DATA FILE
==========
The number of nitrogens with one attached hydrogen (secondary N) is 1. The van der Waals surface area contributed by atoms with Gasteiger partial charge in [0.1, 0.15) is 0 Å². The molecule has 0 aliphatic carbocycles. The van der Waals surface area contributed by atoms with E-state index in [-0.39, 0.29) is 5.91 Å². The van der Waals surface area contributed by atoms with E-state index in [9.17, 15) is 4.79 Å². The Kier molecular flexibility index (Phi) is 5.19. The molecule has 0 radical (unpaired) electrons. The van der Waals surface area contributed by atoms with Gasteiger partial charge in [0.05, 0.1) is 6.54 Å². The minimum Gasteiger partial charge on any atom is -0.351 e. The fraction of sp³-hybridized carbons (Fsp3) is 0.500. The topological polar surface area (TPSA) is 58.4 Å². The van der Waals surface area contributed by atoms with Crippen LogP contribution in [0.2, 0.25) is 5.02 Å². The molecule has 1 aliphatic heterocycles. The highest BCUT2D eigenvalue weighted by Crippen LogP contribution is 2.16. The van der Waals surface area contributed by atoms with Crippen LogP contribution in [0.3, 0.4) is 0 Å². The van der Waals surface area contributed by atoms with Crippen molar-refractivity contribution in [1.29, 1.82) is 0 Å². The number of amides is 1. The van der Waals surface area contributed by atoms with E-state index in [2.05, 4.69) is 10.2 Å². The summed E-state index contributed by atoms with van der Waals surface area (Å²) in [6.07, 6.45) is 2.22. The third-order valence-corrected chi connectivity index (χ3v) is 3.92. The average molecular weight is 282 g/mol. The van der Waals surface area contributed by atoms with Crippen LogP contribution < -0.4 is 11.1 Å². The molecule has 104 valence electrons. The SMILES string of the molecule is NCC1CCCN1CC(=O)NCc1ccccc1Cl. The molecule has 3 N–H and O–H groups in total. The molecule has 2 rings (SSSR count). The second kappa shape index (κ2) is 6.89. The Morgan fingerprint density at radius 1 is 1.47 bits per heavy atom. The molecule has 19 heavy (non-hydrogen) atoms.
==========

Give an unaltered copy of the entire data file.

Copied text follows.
The number of nitrogens with one attached hydrogen (secondary N) is 1. The van der Waals surface area contributed by atoms with Gasteiger partial charge in [0.1, 0.15) is 0 Å². The molecule has 0 aliphatic carbocycles. The van der Waals surface area contributed by atoms with E-state index in [-0.39, 0.29) is 5.91 Å². The van der Waals surface area contributed by atoms with E-state index in [9.17, 15) is 4.79 Å². The Kier molecular flexibility index (Phi) is 5.19. The molecule has 0 radical (unpaired) electrons. The van der Waals surface area contributed by atoms with Gasteiger partial charge in [0.05, 0.1) is 6.54 Å². The minimum Gasteiger partial charge on any atom is -0.351 e. The fraction of sp³-hybridized carbons (Fsp3) is 0.500. The topological polar surface area (TPSA) is 58.4 Å². The van der Waals surface area contributed by atoms with Crippen LogP contribution in [0.2, 0.25) is 5.02 Å². The molecule has 1 aliphatic heterocycles. The highest BCUT2D eigenvalue weighted by Crippen LogP contribution is 2.16. The van der Waals surface area contributed by atoms with Crippen LogP contribution in [0.3, 0.4) is 0 Å². The van der Waals surface area contributed by atoms with Crippen molar-refractivity contribution in [1.29, 1.82) is 0 Å². The number of amides is 1. The van der Waals surface area contributed by atoms with E-state index in [2.05, 4.69) is 10.2 Å². The summed E-state index contributed by atoms with van der Waals surface area (Å²) in [6.07, 6.45) is 2.22. The third-order valence-corrected chi connectivity index (χ3v) is 3.92. The average molecular weight is 282 g/mol. The van der Waals surface area contributed by atoms with Crippen LogP contribution < -0.4 is 11.1 Å². The molecule has 104 valence electrons. The SMILES string of the molecule is NCC1CCCN1CC(=O)NCc1ccccc1Cl. The molecule has 3 N–H and O–H groups in total. The molecule has 2 rings (SSSR count). The second kappa shape index (κ2) is 6.89. The Morgan fingerprint density at radius 1 is 1.47 bits per heavy atom. The molecule has 19 heavy (non-hydrogen) atoms.